Good deeds and righteousness: "But be doers of the word, and not hearers only, deceiving yourselves" (James 1:22). "Brethren, if anyone among you wanders from the truth, and someone turns him back, let him know that he who turns a sinner from the error of his way will save a soul from death and cover a multitude of sins" (James 5:19-20). "As His divine power has given to us all things that pertain to life and godliness... giving all diligence, add to your faith virtue, to virtue knowledge, to knowledge self-control, to self-control perseverance godliness, to godliness brotherly kindness love. For if these things are yours and abound, you will be neither barren nor unfruitful in the knowledge of our Lord Jesus Christ. For he who lacks these things is shortsighted, even to blindness, and has forgotten that he was cleansed from his old sins" (2 Peter 1:3-9). "If you know that He is righteous, you know that everyone who practices righteousness is born of Him" (1 John 2:29). "Beloved, do not imitate what is evil, but what is good. He who does good is of God, but he who does evil has not seen God" (3 John 1:11).
Knowing God: "Now by this we know that we know Him, if we keep His commandments. He who says, 'I know Him,' and does not keep his commandments is a liar, and the truth is not in him" (1 John 2:3-4). "But you have an anointing from the Holy One, and you know all things... But the anointing which you have received from Him abides in you, and you do not need that anyone teach you; but as the same anointing teaches you concerning all things, and is true, and is not a lie, and just as it has taught you, you will abide in Him" (1 John 2:20 and 27).
Life: "The life was manifested, and we have seen, and bear witness, and declare to you that eternal life which was with the Father and was manifested to us" (1 John 1:2). "And this is the promise that He has promised us - eternal life" (1 John 2:25). "We know that we have passed from death to life, because we love the brethren. He who does not love his brother abides in death" (1 John 3:14).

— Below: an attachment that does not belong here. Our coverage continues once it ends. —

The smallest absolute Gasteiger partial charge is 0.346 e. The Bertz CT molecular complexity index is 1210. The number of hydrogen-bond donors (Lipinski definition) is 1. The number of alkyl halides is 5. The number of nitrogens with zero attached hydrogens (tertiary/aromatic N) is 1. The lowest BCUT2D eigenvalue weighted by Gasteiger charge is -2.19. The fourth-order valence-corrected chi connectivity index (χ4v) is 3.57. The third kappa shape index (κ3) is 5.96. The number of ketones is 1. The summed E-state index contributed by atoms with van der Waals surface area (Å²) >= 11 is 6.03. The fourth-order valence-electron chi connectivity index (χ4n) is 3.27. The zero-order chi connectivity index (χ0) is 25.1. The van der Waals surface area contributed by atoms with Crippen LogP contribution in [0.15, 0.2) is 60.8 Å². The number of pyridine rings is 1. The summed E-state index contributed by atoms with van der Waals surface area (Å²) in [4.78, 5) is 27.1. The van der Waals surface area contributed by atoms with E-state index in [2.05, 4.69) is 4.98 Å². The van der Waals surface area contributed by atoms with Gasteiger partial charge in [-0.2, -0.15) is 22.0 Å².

Light: "This is the message which we have heard from Him and declare to you, that God is light and in Him is no darkness at all" (1 John 1:5). "But if we walk in the light as He is in the light, we have fellowship with one another, and the blood of Jesus Christ His Son cleanses us from all sin" (1 John 1:7). "He who says he is in the light, and hates his brother, is in darkness until now. He who loves his brother abides in the light, and there is no cause for stumbling in him. But he who hates his brother is in darkness and walks in darkness, and does not know where he is going, because the darkness has blinded his eyes" (1 John 2:9-11).
Love: "Now the multitude of those who believed were of one heart and one soul; neither did anyone say that any of the things he possessed was his own, but they had all things in common. And with great power the Apostles gave witness to the Resurrection of the Lord Jesus. And great grace was upon them all. Nor was there anyone among them who lacked; for all who were possessors of lands or houses sold them, and brought the proceeds of the things that were sold, and laid them at the Apostles' feet; and they distributed to each as anyone had need" (Acts 4:32-35). "And above all things have fervent love for one another, for love will cover a multitude of sins" (1 Peter 4:8). "But whoever keeps His word, truly the love of God is perfected in him. By this we know that we are in Him" (1 John 2:5). "By this we know love, because He laid down His life for us. And we also ought to lay down our lives for the brethren. But whoever has this world's goods, and sees his brother in need, and shuts up his heart from him, how does the love of God abide in him? My little children, let us not love in word or in tongue, but in deed and in truth" (1 John 3:16-18). "Beloved, let us love one another, for love is God, and everyone who loves is born of God and knows God. He who does not love does not know God, for God is love" (1 John 4:7-8).
"Love has been perfected among us in this: that we may have boldness in the day of judgment; because as He is, so are we in this world. There is no fear in love; but perfect love casts out fear, because fear involves torment. But he who fears has not been made perfect in love. We love Him because He first loved us. If someone says 'I love God,' and hates his brother, he is a liar; for he who does not love his brother whom he has seen, how can he love God whom he has not seen? And this commandment we have from Him: that he who loves God must love his brother also" (1 John 4:17-21). "By this we know that we love the children of God, when we love God and keep His commandments. For this is the love of God, that we keep his commandments. And His commandments are not burdensome" (1 John 5:2-3). "This is love, that we walk according to His commandments. This is the commandment, that as you have heard from the beginning, you should walk in it" (2 John 6).